Did you know that green energy is renewable but not all renewables are considered green energy? This explanation of 100% renewable energy will surprise you
You’ve probably heard, either on a TV programme with some brainy talking heads or on a pretentious Twitter thread, that green energy and its various generation sources is a subject of ongoing debate on which no one seems to agree. If you haven’t noticed this by now –and if so, deep down we envy you–, we recommend that you come out of your bunker and get some fresh air. But first take a look at this post, which will definitely help you in the outside world. Over the last few years, and especially since new sources of renewable electricity generation burst onto the scene, thousands of litres of ink have been spilled trying to clarify what exactly 100% green energy is, and which sources fall into this category.
This is why today, without wishing to err on the side of pretentiousness, we would like to take a brief look at the different renewable energy sources that can be considered green. Because there are some that, although we consider them as such, are not 100% green. Let’s have a look.
The origin of this debate is far removed from the image of those cold power plants we might conjure up in our mind’s eye. Try, for a moment, to erase from your mind those recurring images of cooling towers, solar panels or electric generators churning out watts that run through the grid and into our homes. Instead, take your mind on a more modest journey … to the nearest dictionary. Don’t leave us just yet, you may find this more interesting than it seems.
Let’s begin by defining what green energy is, which is, after all, what has brought us to this point. We can define this type of energy source as one that has no impact on the environment – no pollution and/or degradation of the environment through direct or indirect impact – and whose natural resources for energy production are renewable and inexhaustible for human use. However, it is very important to qualify this definition by pointing to the impact caused by the production and location of the infrastructure necessary for electricity generation. This is a key point, as every human action has an impact on the environment, however minimal it may be. Therefore, we can speak of 100% green energy when we refer to thermal and photovoltaic solar energy, wind energy in its onshore and offshore variants, geothermal energy, biomass and marine energies such as tidal energy –still undergoing research and development, except for the successful case of offshore wind energy mentioned in the previous point–.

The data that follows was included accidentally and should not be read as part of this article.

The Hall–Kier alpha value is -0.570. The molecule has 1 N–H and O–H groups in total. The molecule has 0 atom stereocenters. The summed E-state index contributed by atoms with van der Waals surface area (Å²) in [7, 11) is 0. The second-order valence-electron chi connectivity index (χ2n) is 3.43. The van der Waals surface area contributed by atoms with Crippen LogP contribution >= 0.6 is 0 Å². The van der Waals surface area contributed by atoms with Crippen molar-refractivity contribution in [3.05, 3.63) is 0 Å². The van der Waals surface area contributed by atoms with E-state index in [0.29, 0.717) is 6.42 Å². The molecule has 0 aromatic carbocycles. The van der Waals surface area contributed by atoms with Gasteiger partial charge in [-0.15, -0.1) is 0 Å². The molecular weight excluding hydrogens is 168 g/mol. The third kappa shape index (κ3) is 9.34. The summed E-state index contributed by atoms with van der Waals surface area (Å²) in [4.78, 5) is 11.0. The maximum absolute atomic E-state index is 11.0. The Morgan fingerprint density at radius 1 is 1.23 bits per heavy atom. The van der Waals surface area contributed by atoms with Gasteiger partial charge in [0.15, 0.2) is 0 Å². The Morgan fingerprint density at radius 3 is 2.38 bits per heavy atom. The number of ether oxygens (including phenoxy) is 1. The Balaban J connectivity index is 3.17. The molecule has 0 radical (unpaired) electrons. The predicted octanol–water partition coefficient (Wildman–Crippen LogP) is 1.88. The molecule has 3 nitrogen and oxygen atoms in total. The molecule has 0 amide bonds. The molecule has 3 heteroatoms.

Perhaps, at this point, you are wondering what has happened to some of the other well-known types of electricity generation, which you may be surprised not to have seen at first glance. This is very much the case of hydropower, which is classified as renewable but not as green due to its impact on the environment in plants with a capacity of over 10 MW (any smaller than this and they are considered mini-hydro), because of how they can affect river flow. This does not mean that hydropower is not a clean energy resource, but that it cannot be considered 100% green, as it does have a significant impact on the environment. This is the crux of the matter.
Are natural gas and nuclear energy green?
Two sources that frequently make the headlines merit a separate category: natural gas and nuclear power. These two sources for electricity production, which are at the centre of major political discussions –remember that the European Commission has classified investments in these energies as green in order to facilitate the ecological transition and achieve the European Union’s decarbonisation goals– are extremely important for the energy mix of many countries. But let’s take a closer look at the reasons why natural gas and nuclear energy cannot be considered green, despite being clean in the opinion of some experts.
The role of nuclear energy as clean energy is controversial due to the waste it generates as a result of using radioactive material for electricity production. Although those who advocate this source consider it to be clean energy (a view evidently not supported by its detractors), mainly due to the lack of emissions of polluting gases into the atmosphere during the energy production process (it is still a steam power plant, after all), it cannot be considered green due to its impact on the environment. Let us not forget that this is one of the rules for considering an energy as green.
The role of natural gas, while different, has certain similarities. Firstly, natural gas is a type of hydrocarbon and therefore has to be extracted from the earth’s crust, where it has been trapped in pockets under the earth’s pressure for millions of years, and so its extraction has an impact on the environment. In addition, as with other hydrocarbons, it is used to generate energy through combustion, a process that inevitably leads to the emission of greenhouse gases into the atmosphere. Therefore, despite being one of the most eco-friendly hydrocarbons, it cannot be considered a clean energy as such, although it is, like nuclear energy, a very important source of electricity generation with a lower environmental impact.
Well, so much for our modest journey, dictionary included, into the world of green energy. We hope you have found it useful.